Anisette for my birthday - review
Thanks to all the posters who responded to my request for a birthday dinner. We wound up going to Anisette and enjoyed the experience.
We asked for a table upstairs to minimize the noise, and they did try an accomodate us, but it would have been a longer wait, so we instead took a table downstairs. We shared the banquette, sitting side-by-side, so that we never had to shout to hear each other. Still, as others have noted, it's a loud space.
To start, we had a sampling of four different cheeses. We weren't told what *kind* of cheeses they were, but they provided a fairly good sampling of different varieties--two soft cheeses (perhaps Camembert and a kind of Brie?), a bleu cheese, and an aged cheese, which the hubs liked the best. It came with slices of olive bread, pistachios and halved fresh figs.
Hubs got the weekly lamb special (the specials are listed by day on the menu), which came with white beans. The flavor was terrific, but he confessed the lamb was slightly overdone. Being half-Greek, he takes his lamb seriously. I had the duck confit, which was accompanied by young carrots and a potato gratin. Slivers of cornichons dotted the top of the duck, which was a nice, briny contrast to the richness of the meat. Normally, I can't finish restaurant portions because they are too big, but I was able to eat my entire entree, which gives you a small idea of the size, more akin to European sized dishes than the traditional big ol' honkin' plates here in the US of A.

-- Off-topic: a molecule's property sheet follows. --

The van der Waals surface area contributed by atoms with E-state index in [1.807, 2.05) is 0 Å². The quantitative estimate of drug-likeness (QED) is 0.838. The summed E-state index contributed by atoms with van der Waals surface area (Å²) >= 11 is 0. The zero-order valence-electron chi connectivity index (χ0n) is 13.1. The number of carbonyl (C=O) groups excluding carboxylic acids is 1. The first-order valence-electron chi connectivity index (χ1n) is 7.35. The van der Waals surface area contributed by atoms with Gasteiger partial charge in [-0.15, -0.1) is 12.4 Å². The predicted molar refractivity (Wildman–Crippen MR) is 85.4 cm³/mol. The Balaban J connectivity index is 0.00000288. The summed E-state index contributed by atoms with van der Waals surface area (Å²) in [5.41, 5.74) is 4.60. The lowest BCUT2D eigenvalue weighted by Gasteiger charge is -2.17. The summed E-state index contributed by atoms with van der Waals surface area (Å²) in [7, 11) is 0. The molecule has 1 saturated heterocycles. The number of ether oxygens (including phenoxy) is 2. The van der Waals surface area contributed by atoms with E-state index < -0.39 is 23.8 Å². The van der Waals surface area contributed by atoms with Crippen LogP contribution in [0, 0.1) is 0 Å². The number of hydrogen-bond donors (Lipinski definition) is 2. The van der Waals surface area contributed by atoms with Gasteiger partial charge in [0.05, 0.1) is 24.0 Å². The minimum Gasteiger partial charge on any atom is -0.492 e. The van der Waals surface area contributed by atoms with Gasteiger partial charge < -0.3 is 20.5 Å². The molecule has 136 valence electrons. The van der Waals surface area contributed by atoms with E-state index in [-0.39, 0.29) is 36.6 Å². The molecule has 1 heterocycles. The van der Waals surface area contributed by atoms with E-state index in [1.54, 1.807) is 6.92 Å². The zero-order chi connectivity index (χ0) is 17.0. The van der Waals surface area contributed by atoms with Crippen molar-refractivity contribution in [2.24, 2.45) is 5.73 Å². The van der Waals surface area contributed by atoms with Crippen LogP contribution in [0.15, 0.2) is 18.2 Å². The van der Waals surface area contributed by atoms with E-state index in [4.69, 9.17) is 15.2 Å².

For dessert, we split the Foret Noir, i.e. the Black Forest Cake. I'm a dessert maven, so this is where most meals either win or triumph for me. This night was a success. Moist, chocolatey layers of cake with a chocolate-brandied cherry buttercream between one layer, and some variety of whipped cream/creme fraiche layers, one plain, one with cherries. A drizzle of a cherry sauce around the edge of the plate, and three fresh dark cherries (where the heck did they come from this time of year?). The people at the table next to us ordered it after exclaiming in delight at its appearance.
To drink, we shared a carafe of a house red, and it was good wine at an excellent value ($14 for the carafe, versus $9/glass for the least expensive red).
Total came to somewhere a little over $100 for the both of us, not including tip. Our waiter was a very Gallic gentleman who was friendly without being unctuous.
So, again, thanks to the 'Hounds who chimed in with their suggestions. I had a lovely birthday dinner.
Glad you had a good experience there.
I dropped in while at the Farmer's Market. The place was uncrowded, maybe 25 percent full. Sat at the counter. And sat. And sat. And sat. I was there so long I began to worry about the meter. But I'm usually not too worried about service, so I sat and ready the paper. After a solid fifteen minutes (while three guys stood around and avoided eye contact,) a waiter walked by and said, "I'll be right with you." Another ten minutes passed.
Finally, the guy came back. He was super-unctious and dripping with false charm.
I took the LA Times advice and ordered a coffee, croissant, and OJ. It took five to ten minutes for this coffee to show up. "Would you like some water?" Sure, I said.
The water never arrived, but soon the croissant and OJ came. Both were decent, nothing special. There was some kind of tension going on between the waiter and the guy squeezing the OJ. It was squeezed on the spot, though.
I was offered a few refills of coffee, which was nice. The bill was $10 - 15 or so.
Overall, I was completely unimpressed by this place. Very slow and slightly odd service. I would not go back.
I did find a Honeycrisp apple, though, at the farmer's market, and the most perfect looking tomato I'd ever seen. Pretty surprising for mid-August.